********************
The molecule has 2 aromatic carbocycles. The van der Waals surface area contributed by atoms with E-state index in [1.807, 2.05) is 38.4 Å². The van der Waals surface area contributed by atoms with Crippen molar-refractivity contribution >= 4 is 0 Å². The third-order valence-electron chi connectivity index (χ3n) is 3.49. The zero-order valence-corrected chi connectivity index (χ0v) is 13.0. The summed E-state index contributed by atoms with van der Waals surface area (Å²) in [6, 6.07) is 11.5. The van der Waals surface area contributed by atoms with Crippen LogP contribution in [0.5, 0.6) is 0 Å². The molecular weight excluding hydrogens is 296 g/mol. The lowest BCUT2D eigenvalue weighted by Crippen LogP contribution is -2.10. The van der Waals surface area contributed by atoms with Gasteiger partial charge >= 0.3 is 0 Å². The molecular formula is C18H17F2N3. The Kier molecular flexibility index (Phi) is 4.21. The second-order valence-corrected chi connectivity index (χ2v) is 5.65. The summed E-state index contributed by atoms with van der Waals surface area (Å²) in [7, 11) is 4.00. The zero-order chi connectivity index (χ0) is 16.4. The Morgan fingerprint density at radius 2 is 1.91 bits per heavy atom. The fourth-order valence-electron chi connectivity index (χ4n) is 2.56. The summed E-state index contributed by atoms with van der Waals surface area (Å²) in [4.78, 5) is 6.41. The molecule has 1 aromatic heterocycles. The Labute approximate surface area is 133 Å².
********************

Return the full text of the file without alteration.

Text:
The molecule has 2 aromatic carbocycles. The van der Waals surface area contributed by atoms with E-state index in [1.807, 2.05) is 38.4 Å². The van der Waals surface area contributed by atoms with Crippen molar-refractivity contribution >= 4 is 0 Å². The third-order valence-electron chi connectivity index (χ3n) is 3.49. The zero-order valence-corrected chi connectivity index (χ0v) is 13.0. The summed E-state index contributed by atoms with van der Waals surface area (Å²) in [6, 6.07) is 11.5. The van der Waals surface area contributed by atoms with Crippen LogP contribution in [0.5, 0.6) is 0 Å². The molecular weight excluding hydrogens is 296 g/mol. The lowest BCUT2D eigenvalue weighted by Crippen LogP contribution is -2.10. The van der Waals surface area contributed by atoms with Gasteiger partial charge >= 0.3 is 0 Å². The molecular formula is C18H17F2N3. The Kier molecular flexibility index (Phi) is 4.21. The second-order valence-corrected chi connectivity index (χ2v) is 5.65. The summed E-state index contributed by atoms with van der Waals surface area (Å²) in [7, 11) is 4.00. The zero-order chi connectivity index (χ0) is 16.4. The Morgan fingerprint density at radius 2 is 1.91 bits per heavy atom. The fourth-order valence-electron chi connectivity index (χ4n) is 2.56. The summed E-state index contributed by atoms with van der Waals surface area (Å²) in [4.78, 5) is 6.41. The molecule has 1 aromatic heterocycles. The Labute approximate surface area is 133 Å².